The political agenda in Catalonia was not always about independence from Spain. The failure to reform its Statute of Autonomy in 2010 ignited popular resentment for Madrid’s rule, propelling a secessionist movement that could result in a new European state.
Following the Constitutional Court’s verdict that the 1 October independence referendum was illegal, the Guardia Civil arrested 14 members of the regional government, confiscated over nine million ballots, and shut down informational websites on the vote. Regional president Carles Puigdemont declared that “the [Spanish] state has by default suspended autonomy”.
Yet the biggest response was from Catalans themselves: 40,000 people marched in the streets of Barcelona to protest the arrests. A permanent demonstration has since formed, and every night from 10 to 10:15pm, citizens bang pots and pans out of their windows and balconies, while cars in the streets below honk their horns to voice their discontent. For Catalans, the actions of the police are reminiscent of a long history of repression, inequality and struggle for autonomy that has defined their past.
A long history of struggle
The crisis pits the Spanish government against leaders in Catalonia over an independence referendum banned by Madrid, and is the latest episode of centuries of friction between this region and central authorities.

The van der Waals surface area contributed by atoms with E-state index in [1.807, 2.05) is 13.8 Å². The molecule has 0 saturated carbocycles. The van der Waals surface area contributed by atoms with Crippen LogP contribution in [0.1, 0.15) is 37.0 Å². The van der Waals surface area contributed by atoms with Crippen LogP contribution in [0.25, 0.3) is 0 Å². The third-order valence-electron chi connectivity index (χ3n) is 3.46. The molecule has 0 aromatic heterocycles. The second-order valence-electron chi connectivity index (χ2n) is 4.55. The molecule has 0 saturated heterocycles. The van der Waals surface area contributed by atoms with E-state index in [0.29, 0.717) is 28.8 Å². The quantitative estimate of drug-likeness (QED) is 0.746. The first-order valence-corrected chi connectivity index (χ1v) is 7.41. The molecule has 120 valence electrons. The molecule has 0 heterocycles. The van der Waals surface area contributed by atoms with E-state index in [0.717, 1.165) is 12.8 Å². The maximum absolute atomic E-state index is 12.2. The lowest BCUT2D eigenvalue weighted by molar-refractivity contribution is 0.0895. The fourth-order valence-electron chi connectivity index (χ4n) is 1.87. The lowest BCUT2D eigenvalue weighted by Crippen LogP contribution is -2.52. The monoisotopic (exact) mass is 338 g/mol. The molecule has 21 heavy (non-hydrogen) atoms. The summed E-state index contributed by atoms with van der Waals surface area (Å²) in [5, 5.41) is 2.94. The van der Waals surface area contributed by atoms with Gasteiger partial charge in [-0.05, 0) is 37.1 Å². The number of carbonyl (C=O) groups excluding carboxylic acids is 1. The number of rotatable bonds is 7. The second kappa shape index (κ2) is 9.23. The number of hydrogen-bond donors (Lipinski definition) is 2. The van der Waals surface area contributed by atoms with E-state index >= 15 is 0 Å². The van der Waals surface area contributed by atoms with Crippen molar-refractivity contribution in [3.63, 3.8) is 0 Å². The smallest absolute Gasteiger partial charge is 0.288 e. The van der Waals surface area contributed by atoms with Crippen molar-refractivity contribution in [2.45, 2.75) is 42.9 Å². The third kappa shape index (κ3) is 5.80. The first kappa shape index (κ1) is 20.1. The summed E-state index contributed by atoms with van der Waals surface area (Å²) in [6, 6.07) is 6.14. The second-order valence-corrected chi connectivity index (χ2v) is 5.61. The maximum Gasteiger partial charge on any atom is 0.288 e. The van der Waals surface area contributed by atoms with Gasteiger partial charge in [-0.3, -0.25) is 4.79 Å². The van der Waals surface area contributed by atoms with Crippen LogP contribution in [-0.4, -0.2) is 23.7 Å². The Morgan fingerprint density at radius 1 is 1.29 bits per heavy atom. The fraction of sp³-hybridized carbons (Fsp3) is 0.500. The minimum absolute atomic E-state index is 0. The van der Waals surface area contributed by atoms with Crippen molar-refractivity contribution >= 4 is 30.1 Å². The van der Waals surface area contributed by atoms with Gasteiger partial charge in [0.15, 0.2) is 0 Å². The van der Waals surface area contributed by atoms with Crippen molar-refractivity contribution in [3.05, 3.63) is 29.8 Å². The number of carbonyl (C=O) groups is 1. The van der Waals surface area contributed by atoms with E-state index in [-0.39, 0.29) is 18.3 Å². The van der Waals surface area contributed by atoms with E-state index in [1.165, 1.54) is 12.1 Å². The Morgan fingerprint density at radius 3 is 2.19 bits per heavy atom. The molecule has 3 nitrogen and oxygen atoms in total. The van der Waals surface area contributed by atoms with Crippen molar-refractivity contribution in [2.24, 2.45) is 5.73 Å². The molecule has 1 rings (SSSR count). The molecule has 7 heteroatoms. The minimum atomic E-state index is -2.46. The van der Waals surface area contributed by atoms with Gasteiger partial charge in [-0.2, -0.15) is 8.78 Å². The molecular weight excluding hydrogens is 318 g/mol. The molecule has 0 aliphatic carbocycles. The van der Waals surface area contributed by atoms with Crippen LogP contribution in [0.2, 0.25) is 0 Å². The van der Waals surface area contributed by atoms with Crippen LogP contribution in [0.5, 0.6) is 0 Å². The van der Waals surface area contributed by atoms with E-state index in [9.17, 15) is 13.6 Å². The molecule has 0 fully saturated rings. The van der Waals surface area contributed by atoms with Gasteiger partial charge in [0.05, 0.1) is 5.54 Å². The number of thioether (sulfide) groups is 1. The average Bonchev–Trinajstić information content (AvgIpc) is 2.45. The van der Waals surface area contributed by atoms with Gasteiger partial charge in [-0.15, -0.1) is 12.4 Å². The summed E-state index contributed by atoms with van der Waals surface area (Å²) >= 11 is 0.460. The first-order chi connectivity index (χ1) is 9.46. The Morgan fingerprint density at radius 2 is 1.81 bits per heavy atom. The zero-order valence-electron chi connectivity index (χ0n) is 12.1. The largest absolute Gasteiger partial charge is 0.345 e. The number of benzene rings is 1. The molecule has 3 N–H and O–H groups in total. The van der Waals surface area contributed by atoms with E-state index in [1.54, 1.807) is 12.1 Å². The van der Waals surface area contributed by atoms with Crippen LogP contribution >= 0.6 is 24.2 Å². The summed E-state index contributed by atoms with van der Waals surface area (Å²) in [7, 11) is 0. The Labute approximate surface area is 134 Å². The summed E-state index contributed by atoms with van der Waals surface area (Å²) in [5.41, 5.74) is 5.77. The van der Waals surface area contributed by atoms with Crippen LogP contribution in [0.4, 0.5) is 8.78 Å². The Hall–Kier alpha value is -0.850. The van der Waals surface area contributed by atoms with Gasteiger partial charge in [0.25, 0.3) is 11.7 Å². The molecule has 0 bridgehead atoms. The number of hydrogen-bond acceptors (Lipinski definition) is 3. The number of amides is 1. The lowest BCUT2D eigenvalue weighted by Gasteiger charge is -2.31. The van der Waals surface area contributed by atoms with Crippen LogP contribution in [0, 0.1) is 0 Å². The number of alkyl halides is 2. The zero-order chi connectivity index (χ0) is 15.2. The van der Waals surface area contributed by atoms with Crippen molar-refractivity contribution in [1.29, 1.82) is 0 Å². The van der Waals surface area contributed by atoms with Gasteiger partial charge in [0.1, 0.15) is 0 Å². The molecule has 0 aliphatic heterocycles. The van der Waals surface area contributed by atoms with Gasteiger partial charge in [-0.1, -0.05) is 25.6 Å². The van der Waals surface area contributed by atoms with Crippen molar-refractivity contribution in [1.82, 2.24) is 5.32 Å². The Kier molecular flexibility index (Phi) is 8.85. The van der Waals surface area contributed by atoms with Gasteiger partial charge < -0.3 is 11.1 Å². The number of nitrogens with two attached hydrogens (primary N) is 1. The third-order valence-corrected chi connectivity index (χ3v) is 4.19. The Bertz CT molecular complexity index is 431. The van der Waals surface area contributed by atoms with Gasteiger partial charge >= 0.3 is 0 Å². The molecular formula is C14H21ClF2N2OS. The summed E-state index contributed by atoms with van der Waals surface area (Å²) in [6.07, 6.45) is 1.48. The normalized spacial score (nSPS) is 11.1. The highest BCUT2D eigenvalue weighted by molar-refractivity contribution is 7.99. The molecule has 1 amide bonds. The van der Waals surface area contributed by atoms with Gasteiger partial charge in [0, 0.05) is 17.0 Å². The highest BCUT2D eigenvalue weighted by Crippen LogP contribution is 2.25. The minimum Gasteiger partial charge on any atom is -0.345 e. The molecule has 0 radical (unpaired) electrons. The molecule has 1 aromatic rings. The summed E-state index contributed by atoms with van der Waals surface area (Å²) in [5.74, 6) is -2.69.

For centuries, Catalans had maintained periods of control over their own legal institutions and laws through negotiations with the successive rulers of Castile and Aragon. Its self-governance was first lost, however, when the newly crowned Philip V of Spain, victorious in the War of Spanish Succession, abolished Catalan autonomy in 1716. Catalan identity had effectively been erased in favour of a powerful Spanish state. Autonomic ambitions resurfaced in the 19th century, following Catalonia’s rise as an industrial and economic powerhouse.
This resulted in the foundation of the Lliga Regionalista (the Regionalist League of Catalonia) in 1901. A free ‘Catalan Republic’ was declared in both 1931 and 1934, during the Second Spanish Republic. Despite negotiations for a statute of autonomy with the Spanish state, the imminent outbreak of the Spanish Civil War (1936–1939) and consequent rise of Francisco Franco saw Catalonia’s political rights, language and culture crushed.
Franco died in 1975 leading to transition to democracy and a new Spanish Constitution in 1978. It ratified the Spanish state as a federal entity and granted each of the 17 autonomous communities and 2 autonomous cities its own autonomy. Regional governments were granted exclusive power to decide matters such as culture (including language), transportation and commerce. As a compromise, other matters such as education were to be shared with the Spanish government.